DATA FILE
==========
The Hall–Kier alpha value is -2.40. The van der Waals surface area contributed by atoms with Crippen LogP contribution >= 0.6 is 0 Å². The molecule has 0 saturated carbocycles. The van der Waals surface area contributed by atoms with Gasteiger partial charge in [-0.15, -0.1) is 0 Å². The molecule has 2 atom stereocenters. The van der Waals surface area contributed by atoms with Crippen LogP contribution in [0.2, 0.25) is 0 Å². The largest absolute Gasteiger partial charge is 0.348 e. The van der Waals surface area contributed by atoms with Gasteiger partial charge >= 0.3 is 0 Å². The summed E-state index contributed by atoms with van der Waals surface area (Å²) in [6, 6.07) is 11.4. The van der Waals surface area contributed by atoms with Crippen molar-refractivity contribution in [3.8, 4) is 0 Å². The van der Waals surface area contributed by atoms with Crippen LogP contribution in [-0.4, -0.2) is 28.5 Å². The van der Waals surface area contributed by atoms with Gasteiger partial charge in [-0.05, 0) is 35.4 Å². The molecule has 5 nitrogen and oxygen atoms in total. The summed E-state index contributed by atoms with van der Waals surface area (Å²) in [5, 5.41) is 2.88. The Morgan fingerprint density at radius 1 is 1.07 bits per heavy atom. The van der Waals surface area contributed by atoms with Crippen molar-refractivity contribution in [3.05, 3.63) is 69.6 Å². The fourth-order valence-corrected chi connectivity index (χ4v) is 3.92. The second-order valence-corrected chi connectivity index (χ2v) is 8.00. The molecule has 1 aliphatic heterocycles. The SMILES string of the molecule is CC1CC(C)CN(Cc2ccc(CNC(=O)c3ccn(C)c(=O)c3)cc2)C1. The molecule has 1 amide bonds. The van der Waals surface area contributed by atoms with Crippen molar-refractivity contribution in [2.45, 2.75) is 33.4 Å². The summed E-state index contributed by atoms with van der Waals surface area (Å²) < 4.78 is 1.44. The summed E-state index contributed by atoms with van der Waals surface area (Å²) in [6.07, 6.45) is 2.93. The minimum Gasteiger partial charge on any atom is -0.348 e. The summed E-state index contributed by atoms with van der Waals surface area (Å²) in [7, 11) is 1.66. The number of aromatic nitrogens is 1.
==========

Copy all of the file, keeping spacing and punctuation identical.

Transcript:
The Hall–Kier alpha value is -2.40. The van der Waals surface area contributed by atoms with Crippen LogP contribution >= 0.6 is 0 Å². The molecule has 0 saturated carbocycles. The van der Waals surface area contributed by atoms with Gasteiger partial charge in [-0.15, -0.1) is 0 Å². The molecule has 2 atom stereocenters. The van der Waals surface area contributed by atoms with Crippen LogP contribution in [0.2, 0.25) is 0 Å². The largest absolute Gasteiger partial charge is 0.348 e. The van der Waals surface area contributed by atoms with Gasteiger partial charge >= 0.3 is 0 Å². The summed E-state index contributed by atoms with van der Waals surface area (Å²) in [6, 6.07) is 11.4. The van der Waals surface area contributed by atoms with Crippen molar-refractivity contribution in [3.8, 4) is 0 Å². The van der Waals surface area contributed by atoms with Crippen LogP contribution in [-0.4, -0.2) is 28.5 Å². The van der Waals surface area contributed by atoms with Gasteiger partial charge in [-0.05, 0) is 35.4 Å². The molecule has 5 nitrogen and oxygen atoms in total. The summed E-state index contributed by atoms with van der Waals surface area (Å²) in [5, 5.41) is 2.88. The Morgan fingerprint density at radius 1 is 1.07 bits per heavy atom. The van der Waals surface area contributed by atoms with Crippen molar-refractivity contribution in [3.05, 3.63) is 69.6 Å². The fourth-order valence-corrected chi connectivity index (χ4v) is 3.92. The second-order valence-corrected chi connectivity index (χ2v) is 8.00. The molecule has 1 aliphatic heterocycles. The SMILES string of the molecule is CC1CC(C)CN(Cc2ccc(CNC(=O)c3ccn(C)c(=O)c3)cc2)C1. The molecule has 1 amide bonds. The van der Waals surface area contributed by atoms with Crippen molar-refractivity contribution in [2.45, 2.75) is 33.4 Å². The summed E-state index contributed by atoms with van der Waals surface area (Å²) < 4.78 is 1.44. The summed E-state index contributed by atoms with van der Waals surface area (Å²) in [6.07, 6.45) is 2.93. The minimum Gasteiger partial charge on any atom is -0.348 e. The summed E-state index contributed by atoms with van der Waals surface area (Å²) in [7, 11) is 1.66. The number of aromatic nitrogens is 1.